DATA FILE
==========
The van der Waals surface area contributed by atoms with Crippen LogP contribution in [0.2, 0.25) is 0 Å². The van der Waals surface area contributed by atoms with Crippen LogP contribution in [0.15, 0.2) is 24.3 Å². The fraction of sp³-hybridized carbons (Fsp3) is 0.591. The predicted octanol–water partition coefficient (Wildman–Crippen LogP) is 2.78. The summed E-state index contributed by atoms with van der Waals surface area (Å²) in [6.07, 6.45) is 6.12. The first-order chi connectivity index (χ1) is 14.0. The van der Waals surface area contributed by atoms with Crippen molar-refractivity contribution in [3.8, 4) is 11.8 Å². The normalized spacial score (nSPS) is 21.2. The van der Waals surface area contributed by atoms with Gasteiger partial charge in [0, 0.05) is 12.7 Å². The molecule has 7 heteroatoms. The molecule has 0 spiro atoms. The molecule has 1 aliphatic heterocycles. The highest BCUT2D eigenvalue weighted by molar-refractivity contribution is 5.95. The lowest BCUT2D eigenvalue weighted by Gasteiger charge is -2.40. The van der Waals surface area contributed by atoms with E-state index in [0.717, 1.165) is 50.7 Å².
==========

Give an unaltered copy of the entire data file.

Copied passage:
The van der Waals surface area contributed by atoms with Crippen LogP contribution in [0.2, 0.25) is 0 Å². The van der Waals surface area contributed by atoms with Crippen LogP contribution in [0.15, 0.2) is 24.3 Å². The fraction of sp³-hybridized carbons (Fsp3) is 0.591. The predicted octanol–water partition coefficient (Wildman–Crippen LogP) is 2.78. The summed E-state index contributed by atoms with van der Waals surface area (Å²) in [6.07, 6.45) is 6.12. The first-order chi connectivity index (χ1) is 14.0. The van der Waals surface area contributed by atoms with Crippen molar-refractivity contribution in [3.8, 4) is 11.8 Å². The normalized spacial score (nSPS) is 21.2. The van der Waals surface area contributed by atoms with Gasteiger partial charge in [0, 0.05) is 12.7 Å². The molecule has 7 heteroatoms. The molecule has 0 spiro atoms. The molecule has 1 aliphatic heterocycles. The highest BCUT2D eigenvalue weighted by molar-refractivity contribution is 5.95. The lowest BCUT2D eigenvalue weighted by Gasteiger charge is -2.40. The van der Waals surface area contributed by atoms with E-state index in [0.717, 1.165) is 50.7 Å².